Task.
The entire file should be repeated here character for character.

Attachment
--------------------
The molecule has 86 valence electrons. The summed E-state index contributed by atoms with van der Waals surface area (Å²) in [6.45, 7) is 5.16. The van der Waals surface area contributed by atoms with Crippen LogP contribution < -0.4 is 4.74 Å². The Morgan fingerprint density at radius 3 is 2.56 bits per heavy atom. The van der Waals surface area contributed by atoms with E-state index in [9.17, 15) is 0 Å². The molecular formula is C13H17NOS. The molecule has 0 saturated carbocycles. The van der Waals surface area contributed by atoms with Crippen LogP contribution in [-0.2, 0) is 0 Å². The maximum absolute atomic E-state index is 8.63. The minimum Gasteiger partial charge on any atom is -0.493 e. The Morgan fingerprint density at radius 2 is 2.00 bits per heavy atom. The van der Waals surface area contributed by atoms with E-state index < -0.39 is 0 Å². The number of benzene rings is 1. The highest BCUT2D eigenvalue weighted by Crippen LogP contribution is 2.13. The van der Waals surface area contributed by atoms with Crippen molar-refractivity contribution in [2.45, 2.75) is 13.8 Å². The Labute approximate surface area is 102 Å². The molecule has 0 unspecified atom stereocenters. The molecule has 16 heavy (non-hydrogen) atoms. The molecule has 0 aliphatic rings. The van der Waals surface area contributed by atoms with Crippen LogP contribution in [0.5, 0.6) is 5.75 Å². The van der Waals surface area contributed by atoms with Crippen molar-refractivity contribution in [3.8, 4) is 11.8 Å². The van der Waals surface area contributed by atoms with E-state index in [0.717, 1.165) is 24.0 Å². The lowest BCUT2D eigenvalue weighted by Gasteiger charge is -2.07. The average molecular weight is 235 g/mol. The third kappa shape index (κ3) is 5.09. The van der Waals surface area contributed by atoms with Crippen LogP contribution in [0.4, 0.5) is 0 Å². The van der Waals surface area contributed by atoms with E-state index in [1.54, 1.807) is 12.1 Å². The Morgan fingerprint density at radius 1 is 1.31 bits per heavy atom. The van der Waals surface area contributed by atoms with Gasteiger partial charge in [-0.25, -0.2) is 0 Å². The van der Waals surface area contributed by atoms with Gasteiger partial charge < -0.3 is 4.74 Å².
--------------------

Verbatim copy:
The molecule has 86 valence electrons. The summed E-state index contributed by atoms with van der Waals surface area (Å²) in [6.45, 7) is 5.16. The van der Waals surface area contributed by atoms with Crippen LogP contribution < -0.4 is 4.74 Å². The Morgan fingerprint density at radius 3 is 2.56 bits per heavy atom. The van der Waals surface area contributed by atoms with E-state index in [9.17, 15) is 0 Å². The molecular formula is C13H17NOS. The molecule has 0 saturated carbocycles. The van der Waals surface area contributed by atoms with Crippen LogP contribution in [-0.2, 0) is 0 Å². The maximum absolute atomic E-state index is 8.63. The minimum Gasteiger partial charge on any atom is -0.493 e. The Morgan fingerprint density at radius 2 is 2.00 bits per heavy atom. The van der Waals surface area contributed by atoms with E-state index < -0.39 is 0 Å². The number of benzene rings is 1. The highest BCUT2D eigenvalue weighted by Crippen LogP contribution is 2.13. The van der Waals surface area contributed by atoms with Crippen molar-refractivity contribution in [2.45, 2.75) is 13.8 Å². The Labute approximate surface area is 102 Å². The molecule has 0 unspecified atom stereocenters. The molecule has 16 heavy (non-hydrogen) atoms. The molecule has 0 aliphatic rings. The van der Waals surface area contributed by atoms with Crippen LogP contribution in [0.5, 0.6) is 5.75 Å². The van der Waals surface area contributed by atoms with Crippen molar-refractivity contribution in [3.8, 4) is 11.8 Å². The van der Waals surface area contributed by atoms with E-state index in [0.717, 1.165) is 24.0 Å². The lowest BCUT2D eigenvalue weighted by Gasteiger charge is -2.07. The average molecular weight is 235 g/mol. The third kappa shape index (κ3) is 5.09. The van der Waals surface area contributed by atoms with Crippen LogP contribution in [0.4, 0.5) is 0 Å². The van der Waals surface area contributed by atoms with E-state index in [1.54, 1.807) is 12.1 Å². The Morgan fingerprint density at radius 1 is 1.31 bits per heavy atom. The van der Waals surface area contributed by atoms with Gasteiger partial charge in [-0.25, -0.2) is 0 Å². The van der Waals surface area contributed by atoms with Gasteiger partial charge < -0.3 is 4.74 Å².